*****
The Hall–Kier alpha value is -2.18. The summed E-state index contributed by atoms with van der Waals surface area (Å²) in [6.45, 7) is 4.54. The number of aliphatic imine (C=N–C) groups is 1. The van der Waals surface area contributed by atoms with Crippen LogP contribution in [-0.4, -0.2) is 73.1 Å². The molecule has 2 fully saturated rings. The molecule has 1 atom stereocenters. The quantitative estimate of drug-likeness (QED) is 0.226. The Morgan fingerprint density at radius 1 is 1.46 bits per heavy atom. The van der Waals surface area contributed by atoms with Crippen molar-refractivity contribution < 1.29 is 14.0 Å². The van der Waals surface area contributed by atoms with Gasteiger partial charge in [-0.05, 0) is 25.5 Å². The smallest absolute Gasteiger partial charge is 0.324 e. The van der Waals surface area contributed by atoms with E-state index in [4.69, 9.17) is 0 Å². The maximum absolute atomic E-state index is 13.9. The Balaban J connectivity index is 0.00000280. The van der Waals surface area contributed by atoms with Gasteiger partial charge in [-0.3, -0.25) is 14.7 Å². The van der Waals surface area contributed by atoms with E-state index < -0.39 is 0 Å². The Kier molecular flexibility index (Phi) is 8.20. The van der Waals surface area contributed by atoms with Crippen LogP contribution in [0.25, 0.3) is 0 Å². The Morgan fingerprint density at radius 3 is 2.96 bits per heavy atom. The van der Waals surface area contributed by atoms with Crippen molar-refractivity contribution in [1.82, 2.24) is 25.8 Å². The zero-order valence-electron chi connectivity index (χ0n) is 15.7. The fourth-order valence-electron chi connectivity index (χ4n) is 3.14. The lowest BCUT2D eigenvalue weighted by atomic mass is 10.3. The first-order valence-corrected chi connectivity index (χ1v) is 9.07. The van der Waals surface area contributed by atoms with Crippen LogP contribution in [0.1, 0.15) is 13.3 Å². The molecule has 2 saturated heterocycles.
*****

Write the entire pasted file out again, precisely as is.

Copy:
The Hall–Kier alpha value is -2.18. The summed E-state index contributed by atoms with van der Waals surface area (Å²) in [6.45, 7) is 4.54. The number of aliphatic imine (C=N–C) groups is 1. The van der Waals surface area contributed by atoms with Crippen LogP contribution in [-0.4, -0.2) is 73.1 Å². The molecule has 2 fully saturated rings. The molecule has 1 atom stereocenters. The quantitative estimate of drug-likeness (QED) is 0.226. The Morgan fingerprint density at radius 1 is 1.46 bits per heavy atom. The van der Waals surface area contributed by atoms with Crippen molar-refractivity contribution < 1.29 is 14.0 Å². The van der Waals surface area contributed by atoms with Gasteiger partial charge in [-0.05, 0) is 25.5 Å². The smallest absolute Gasteiger partial charge is 0.324 e. The van der Waals surface area contributed by atoms with E-state index in [4.69, 9.17) is 0 Å². The maximum absolute atomic E-state index is 13.9. The Balaban J connectivity index is 0.00000280. The van der Waals surface area contributed by atoms with Gasteiger partial charge in [-0.3, -0.25) is 14.7 Å². The van der Waals surface area contributed by atoms with E-state index < -0.39 is 0 Å². The Kier molecular flexibility index (Phi) is 8.20. The van der Waals surface area contributed by atoms with Crippen LogP contribution in [0.25, 0.3) is 0 Å². The Morgan fingerprint density at radius 3 is 2.96 bits per heavy atom. The van der Waals surface area contributed by atoms with Crippen molar-refractivity contribution in [1.82, 2.24) is 25.8 Å². The zero-order valence-electron chi connectivity index (χ0n) is 15.7. The fourth-order valence-electron chi connectivity index (χ4n) is 3.14. The lowest BCUT2D eigenvalue weighted by atomic mass is 10.3. The first-order valence-corrected chi connectivity index (χ1v) is 9.07. The van der Waals surface area contributed by atoms with Crippen LogP contribution in [0.1, 0.15) is 13.3 Å². The molecule has 2 saturated heterocycles.